‘Dark and edgy’ plays set for Hampstead’s The Rabbit Hole theatre

PUBLISHED: 17:00 10 July 2016 | UPDATED: 12:49 12 July 2016

Steve Coxshall in The Rabbit Hole theatre. Picture: Polly Hancock

Steve Coxshall in The Rabbit Hole theatre. Picture: Polly Hancock

Polly Hancock

The resident theatre company at the Duke of Hamilton ‘raises the bar’ and money for Parkinson’s UK

It’s not an easy time to be a pub manager – something Steve Coxshall, the owner of Hampstead’s The Duke of Hamilton, knows all too well.

But as rivals close their doors, the independent local struggles on – and that’s thanks in part to its little-known basement venue, The Rabbit Hole.

It is well regarded for its comedy and music nights – Ed Sheeran even played a gig here before he hit the big time – but Coxshall wants to acquire the same reputation for the New End pub’s theatre offering, in order to attract more punters and stay afloat.

The not-for-profit venue has just appointed a resident theatre company, Shook Up Shakespeare, and this week it hosts the first ever UK production of the critically acclaimed US play, My Barking Dog.

“The Rabbit Hole really ups the game,” Coxshall says.

“I’m not putting other pubs in Hampstead down, but the theatre really raises the bar in terms of what we are bringing to the table.

“We’ve got the first showing of this Eric Coble play, in Hampstead, which has been massive in America so I really hope Hampstead people go out and support this.”

Fans of traditional theatre looking for straight Shakespeare and Chekhov plays should look elsewhere, however, as Coxshall is committed to putting on what he calls “dark and edgy” productions in his atmospheric below-stairs venue.

My Barking Dog is typical of the kind of play we will be seeing more and more of underneath The Duke.

Steeped in surrealist satire, it is an environmental parable about two pitiable people who find a coyote on their doorstep.

Director Leah Townsley, who lives in Chalk Farm, describes it as an “urban fairytale”.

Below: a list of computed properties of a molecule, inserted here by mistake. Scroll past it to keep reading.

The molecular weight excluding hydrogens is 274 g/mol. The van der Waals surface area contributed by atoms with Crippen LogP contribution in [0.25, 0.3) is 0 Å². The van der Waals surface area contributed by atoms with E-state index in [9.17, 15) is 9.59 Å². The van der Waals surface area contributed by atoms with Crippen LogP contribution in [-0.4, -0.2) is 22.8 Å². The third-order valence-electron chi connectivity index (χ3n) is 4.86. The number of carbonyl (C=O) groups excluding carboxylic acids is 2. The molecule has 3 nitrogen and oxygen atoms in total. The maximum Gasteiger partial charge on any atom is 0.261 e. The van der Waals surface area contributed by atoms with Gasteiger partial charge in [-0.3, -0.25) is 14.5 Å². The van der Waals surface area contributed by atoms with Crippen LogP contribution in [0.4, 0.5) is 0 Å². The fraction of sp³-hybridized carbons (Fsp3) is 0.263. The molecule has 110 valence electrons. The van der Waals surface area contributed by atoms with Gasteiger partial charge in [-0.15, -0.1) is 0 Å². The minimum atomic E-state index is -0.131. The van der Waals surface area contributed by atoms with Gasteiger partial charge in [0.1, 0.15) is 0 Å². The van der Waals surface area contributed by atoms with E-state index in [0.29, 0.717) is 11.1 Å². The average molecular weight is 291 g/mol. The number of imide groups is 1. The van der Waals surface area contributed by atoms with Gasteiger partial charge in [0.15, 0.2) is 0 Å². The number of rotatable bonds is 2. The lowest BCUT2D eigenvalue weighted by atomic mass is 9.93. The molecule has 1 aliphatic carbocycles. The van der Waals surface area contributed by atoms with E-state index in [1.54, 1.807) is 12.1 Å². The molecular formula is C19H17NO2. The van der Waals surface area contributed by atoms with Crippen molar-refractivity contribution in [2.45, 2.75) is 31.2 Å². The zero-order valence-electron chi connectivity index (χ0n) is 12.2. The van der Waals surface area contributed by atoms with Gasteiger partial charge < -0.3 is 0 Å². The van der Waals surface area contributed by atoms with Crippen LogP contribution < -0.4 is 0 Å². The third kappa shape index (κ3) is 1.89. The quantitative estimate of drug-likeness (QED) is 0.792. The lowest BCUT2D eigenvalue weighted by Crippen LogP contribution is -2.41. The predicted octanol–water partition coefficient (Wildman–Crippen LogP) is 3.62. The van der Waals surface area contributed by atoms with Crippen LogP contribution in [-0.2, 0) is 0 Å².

“It feels totally unrealistic,” she says.

“The writer talked about it as ‘dark magic’ because it’s set in a non-reality which makes it a story-telling experience, while it’s about something very real.”

The play is raising money for the charity, Parkinson’s UK – a cause close to the hearts of both the actor Lloyd Morris, and Coxshall.

Morris’s father is a current sufferer, while Coxshall’s dad sadly passed away earlier this year after having the illness for nine years.

“To be able to give back to the charity would be great,” says Coxshall.

As well as a theatre-packed summer season, the venue is already making plans for a war play to tie in with Remembrance Sunday in support of veterans, and a good old-fashioned family-friendly Christmas pantomime – the one exception to the “dark and edgy” rule.

North London is lucky, however, in its plethora of fringe theatres – from the mighty Hampstead Theatre to the beloved Upstairs at the Gatehouse.

Is there really room for another muscling in on the market?

It’s looking good for the theatre so far. Its production of Lolita earlier this year was sold out for the entirety of its run.

But Coxshall warns that its future is entirely dependent on the support of the community.

“The pub funds the theatre, so if there’s no pub, there’s no theatre,” he says.

“It’s very easy to go home after work, close the gates and have a drink of Chablis, but then the talent won’t come back to Hampstead, and that would be very, very sad.”

Reason enough, perhaps, to be like Alice and go down The Rabbit Hole to see what wonders might await you.


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